Another area gaining interest is tracking and tracing as it relates to global sustainability, adds Frank. For instance, visibility throughout a company's global supply chain can inform stockholders, retail customers and consumers who are the countries of origin supplying raw materials.
"Companies can then advise if those countries are impacting their environments in a responsible manner as they produce food. We think this will become a powerful marketing tool so retailers can provide this kind of information to their consumers, thereby building buyer confidence," says Frank.
Beyond the economic benefits derived from sustainable business practices, companies can achieve a positive public relations image. But the most successful sustainability initiatives need support from the top down, says Frank. "The best practices we see implemented are predominately in companies with executive buy-in. If you don't have support from senior executives, the chances are not great that these types of sustainability initiatives will proceed over the long-term."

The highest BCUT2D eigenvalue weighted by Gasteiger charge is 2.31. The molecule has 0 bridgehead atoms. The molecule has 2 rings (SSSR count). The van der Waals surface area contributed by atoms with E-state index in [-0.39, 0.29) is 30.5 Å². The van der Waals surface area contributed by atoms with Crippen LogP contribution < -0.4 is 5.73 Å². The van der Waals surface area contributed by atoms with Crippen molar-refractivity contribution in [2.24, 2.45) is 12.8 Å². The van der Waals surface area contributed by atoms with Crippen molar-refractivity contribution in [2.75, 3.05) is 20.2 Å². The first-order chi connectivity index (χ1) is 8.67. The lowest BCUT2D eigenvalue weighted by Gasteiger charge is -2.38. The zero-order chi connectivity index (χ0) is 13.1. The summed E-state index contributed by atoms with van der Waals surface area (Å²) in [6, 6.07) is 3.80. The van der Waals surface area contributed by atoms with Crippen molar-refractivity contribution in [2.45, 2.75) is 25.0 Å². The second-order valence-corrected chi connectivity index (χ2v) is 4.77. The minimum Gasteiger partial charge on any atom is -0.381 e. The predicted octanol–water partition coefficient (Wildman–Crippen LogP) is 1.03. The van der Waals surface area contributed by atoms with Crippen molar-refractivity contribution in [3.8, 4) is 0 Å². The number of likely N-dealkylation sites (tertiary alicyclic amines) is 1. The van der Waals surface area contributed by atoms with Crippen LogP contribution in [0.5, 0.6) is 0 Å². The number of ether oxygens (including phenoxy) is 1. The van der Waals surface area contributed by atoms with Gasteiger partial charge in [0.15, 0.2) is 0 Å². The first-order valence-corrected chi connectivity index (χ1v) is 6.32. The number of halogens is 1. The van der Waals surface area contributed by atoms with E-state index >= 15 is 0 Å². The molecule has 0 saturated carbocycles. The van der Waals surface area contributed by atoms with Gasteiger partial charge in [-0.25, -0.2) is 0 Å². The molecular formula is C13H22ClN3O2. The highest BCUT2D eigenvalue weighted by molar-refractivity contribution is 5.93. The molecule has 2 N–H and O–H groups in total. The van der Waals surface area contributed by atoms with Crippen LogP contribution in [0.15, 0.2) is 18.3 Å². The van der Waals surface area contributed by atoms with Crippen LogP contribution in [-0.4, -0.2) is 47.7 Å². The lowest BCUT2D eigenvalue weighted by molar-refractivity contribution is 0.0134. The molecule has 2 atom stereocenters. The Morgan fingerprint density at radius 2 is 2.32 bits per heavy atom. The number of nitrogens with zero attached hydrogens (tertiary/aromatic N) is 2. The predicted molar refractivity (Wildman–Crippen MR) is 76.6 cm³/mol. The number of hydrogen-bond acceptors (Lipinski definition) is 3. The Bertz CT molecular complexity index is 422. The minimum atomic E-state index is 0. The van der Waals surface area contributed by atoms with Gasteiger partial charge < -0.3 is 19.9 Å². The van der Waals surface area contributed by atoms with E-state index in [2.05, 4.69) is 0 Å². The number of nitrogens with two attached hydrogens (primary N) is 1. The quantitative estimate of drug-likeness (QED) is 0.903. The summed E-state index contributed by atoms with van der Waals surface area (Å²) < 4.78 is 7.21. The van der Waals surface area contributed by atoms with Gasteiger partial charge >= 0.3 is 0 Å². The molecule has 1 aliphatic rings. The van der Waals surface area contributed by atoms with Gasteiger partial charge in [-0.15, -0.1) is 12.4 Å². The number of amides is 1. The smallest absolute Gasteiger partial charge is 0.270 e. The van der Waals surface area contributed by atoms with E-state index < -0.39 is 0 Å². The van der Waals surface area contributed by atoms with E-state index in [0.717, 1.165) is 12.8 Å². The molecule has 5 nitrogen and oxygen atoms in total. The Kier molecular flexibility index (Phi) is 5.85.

In the broader view, it will cost companies not to be green. Not only will they be at a competitive disadvantage in the marketplace, says Ellsworth, but it will cost companies not to be energy efficient. "Legislation is considering a plan that could have companies paying a tax or buying carbon credits if they are over certain emissions thresholds."
A pending greenhouse emissions bill could require a 65 percent reduction of carbon emissions by 2050.